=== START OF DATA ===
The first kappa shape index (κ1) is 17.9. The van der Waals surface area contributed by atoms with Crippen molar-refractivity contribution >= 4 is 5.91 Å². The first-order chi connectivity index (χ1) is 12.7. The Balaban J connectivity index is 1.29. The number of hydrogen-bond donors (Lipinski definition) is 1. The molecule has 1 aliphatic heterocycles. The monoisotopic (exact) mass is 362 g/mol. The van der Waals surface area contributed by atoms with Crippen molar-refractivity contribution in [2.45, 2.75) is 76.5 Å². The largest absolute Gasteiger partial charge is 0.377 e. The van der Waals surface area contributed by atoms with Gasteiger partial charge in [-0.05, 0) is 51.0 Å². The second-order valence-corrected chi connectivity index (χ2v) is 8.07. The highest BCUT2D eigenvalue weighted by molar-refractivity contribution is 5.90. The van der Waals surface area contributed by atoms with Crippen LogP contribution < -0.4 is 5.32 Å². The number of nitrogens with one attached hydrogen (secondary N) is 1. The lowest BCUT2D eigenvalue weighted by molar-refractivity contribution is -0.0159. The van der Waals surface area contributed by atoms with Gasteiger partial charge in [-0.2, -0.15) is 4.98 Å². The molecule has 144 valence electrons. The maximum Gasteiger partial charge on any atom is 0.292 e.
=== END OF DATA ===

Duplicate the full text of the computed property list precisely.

The first kappa shape index (κ1) is 17.9. The van der Waals surface area contributed by atoms with Crippen molar-refractivity contribution >= 4 is 5.91 Å². The first-order chi connectivity index (χ1) is 12.7. The Balaban J connectivity index is 1.29. The number of hydrogen-bond donors (Lipinski definition) is 1. The molecule has 1 aliphatic heterocycles. The monoisotopic (exact) mass is 362 g/mol. The van der Waals surface area contributed by atoms with Crippen molar-refractivity contribution in [2.45, 2.75) is 76.5 Å². The largest absolute Gasteiger partial charge is 0.377 e. The van der Waals surface area contributed by atoms with Gasteiger partial charge in [-0.05, 0) is 51.0 Å². The second-order valence-corrected chi connectivity index (χ2v) is 8.07. The highest BCUT2D eigenvalue weighted by molar-refractivity contribution is 5.90. The van der Waals surface area contributed by atoms with Crippen LogP contribution < -0.4 is 5.32 Å². The number of nitrogens with one attached hydrogen (secondary N) is 1. The lowest BCUT2D eigenvalue weighted by molar-refractivity contribution is -0.0159. The van der Waals surface area contributed by atoms with Gasteiger partial charge in [-0.2, -0.15) is 4.98 Å². The molecule has 144 valence electrons. The maximum Gasteiger partial charge on any atom is 0.292 e.